House Speaker Paul Ryan, in a television interview on Thursday, said he’s not yet “ready” to support or endorse Donald Trump – marking the latest flare-up with the party as the presumptive Republican nominee quickly finds himself engaged in a two-front battle on the road to November.

Hillary Clinton’s juggernaut campaign operation already is hitting him hard, but the billionaire businessman still faces resistance from some Republican critics. While several former primary rivals have come around to his campaign, some GOP figures are outright opposing his nomination. Others, like Ryan, are equivocating.

Ryan, asked Thursday if he’d back Trump, said: “I'm just not ready to do that at this point.” 

Speaking on CNN, Ryan suggested he wants Trump to do more to unify the party first and confirmed he is not endorsing the candidate right now. 

At the same time, Ryan called Trump the presumptive nominee, saying, “I hope to” support him and “want to.”

Trump quickly fired back in a statement, saying "I am not ready to support Speaker Ryan's agenda."

"Perhaps in the future we can work together and come to an agreement about what is best for the American people. They have been treated so badly for so long that it is about time for politicians to put them first!" Trump said.

Ryan’s reluctance to offer his full-throated support, though, signifies the immensity of the task ahead for Trump in unifying the party, especially considering Ryan will serve as chairman of the GOP convention in Cleveland. Unless and until the tensions with fellow Republicans are settled, Trump will be in the historically unique position of parrying hits from his own party even after sealing the nomination – all while preparing to face the well-oiled Clinton machine.

Clinton’s campaign also has been eager to point out any rifts in the party, and quickly blasted out a message claiming Ryan had joined the “growing list of conservatives rebuking Trump.”

The Clinton camp also dropped two ads on Wednesday: one attacking Trump for past controversial statements, and the other using the words of his Republican opponents against him.

The second ad shows key party figures including 2012 Republican nominee Mitt Romney and former Florida Gov. Jeb Bush attacking Trump. Among the quotes, the video shows Bush saying “he needs therapy.” 

Despite calls from Republican National Committee chief Reince Priebus for Republicans to unite around the likely nominee, Ryan wasn’t the only senior figure voicing concerns.

Fox News confirmed Thursday that Romney – a vocal Trump critic -- has no plans to attend the convention, while Presidents George H.W. Bush and George W. Bush both have confirmed they will not attend either. A source close to former Senator and 1996 Republican nominee Bob Dole said he would “briefly” attend the convention but primarily to attend a lunch hosted by his law firm.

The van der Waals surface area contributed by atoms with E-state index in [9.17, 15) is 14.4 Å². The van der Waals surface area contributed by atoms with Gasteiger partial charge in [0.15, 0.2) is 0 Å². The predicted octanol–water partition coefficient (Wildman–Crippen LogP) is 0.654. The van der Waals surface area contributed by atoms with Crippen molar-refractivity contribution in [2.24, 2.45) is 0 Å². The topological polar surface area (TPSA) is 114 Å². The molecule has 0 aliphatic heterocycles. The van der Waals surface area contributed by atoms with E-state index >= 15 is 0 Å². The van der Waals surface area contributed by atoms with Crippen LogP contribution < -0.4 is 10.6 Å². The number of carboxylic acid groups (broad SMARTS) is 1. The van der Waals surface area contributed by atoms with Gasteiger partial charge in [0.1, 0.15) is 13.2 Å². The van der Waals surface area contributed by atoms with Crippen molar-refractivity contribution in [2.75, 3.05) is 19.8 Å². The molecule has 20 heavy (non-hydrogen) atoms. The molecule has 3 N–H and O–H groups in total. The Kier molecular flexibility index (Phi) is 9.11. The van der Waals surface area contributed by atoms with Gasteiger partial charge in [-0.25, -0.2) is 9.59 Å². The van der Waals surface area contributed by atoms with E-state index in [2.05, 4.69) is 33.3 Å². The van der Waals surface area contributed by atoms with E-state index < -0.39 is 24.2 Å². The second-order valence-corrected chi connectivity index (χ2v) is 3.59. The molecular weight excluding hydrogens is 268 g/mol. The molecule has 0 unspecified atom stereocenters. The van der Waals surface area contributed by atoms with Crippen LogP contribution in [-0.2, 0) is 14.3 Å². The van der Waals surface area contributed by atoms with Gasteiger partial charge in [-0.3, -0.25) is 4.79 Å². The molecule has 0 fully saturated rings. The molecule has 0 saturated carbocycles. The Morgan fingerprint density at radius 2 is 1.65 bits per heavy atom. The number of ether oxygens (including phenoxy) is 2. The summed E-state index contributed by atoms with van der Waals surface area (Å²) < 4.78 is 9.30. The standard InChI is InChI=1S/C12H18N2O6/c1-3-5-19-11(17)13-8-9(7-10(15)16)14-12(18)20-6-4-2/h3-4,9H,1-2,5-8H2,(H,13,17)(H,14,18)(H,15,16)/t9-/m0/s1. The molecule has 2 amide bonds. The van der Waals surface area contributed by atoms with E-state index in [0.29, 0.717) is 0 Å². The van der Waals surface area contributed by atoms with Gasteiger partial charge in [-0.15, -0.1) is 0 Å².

Other GOP figures have been more outspoken. Nebraska Sen. Ben Sasse, in an open letter “to majority America,” called for a third-party candidate. “With Clinton and Trump, the fix is in. Heads, they win; tails, you lose. Why are we confined to these two terrible options? This is America. If both choices stink, we reject them and go bigger. That’s what we do,” Sasse wrote.

Trump, though, has signaled he’ll move to unite the party and says some of the people who used to criticize him are now reaching out to him to get on board.

Several former opponents have endorsed him, including Ben Carson, who is now involved in Trump’s running-mate selection process.

Carson, speaking with PBS, predicted that the opposition from Republican will “melt away as people begin to consider the alternative.”

He added: “Now, there may be some Republicans who, you know, prefer a more progressive ideology, prefer, you know, more debt, prefer withdrawal from the world and allowing our enemies to multiply and destruction of our military. And those people probably should … move on.”

The opposition from Republican lawmakers all along has formed part of the broader “Never Trump” movement that has taken off on social media and among conservative media outlets.

Despite calls to unite behind Trump, the official #NeverTrump PAC tweeted its continued opposition Tuesday night, as Trump won the Indiana primary and knocked his remaining rivals out of the race.

Editor of the Weekly Standard Bill Kristol said in a radio interview that he is working to identify and fundraise for a third-party candidate.

National Review writer David French attacked Priebus for calling for unity and branded Trump "the destroyer of conservatism.”

Senate Majority Leader Mitch McConnell gave a tepid nod to Trump, again putting the onus of uniting the party on the billionaire.

“I have committed to supporting the nominee chosen by Republican voters, and Donald Trump, the presumptive nominee, is now on the verge of clinching that nomination,” McConnell said in a statement Wednesday. “As the presumptive nominee, he now has the opportunity and the obligation to unite our party around our goals.”

Meanwhile, there are signs the Democratic campaign machine is warming up for a huge general election battle. On Wednesday, the party’s official Twitter account declared: “It's time to get to work to make sure we never hear the words ‘President Trump.’”

Fox News’ Mike Emanuel and Serafin Gomez contributed to this report.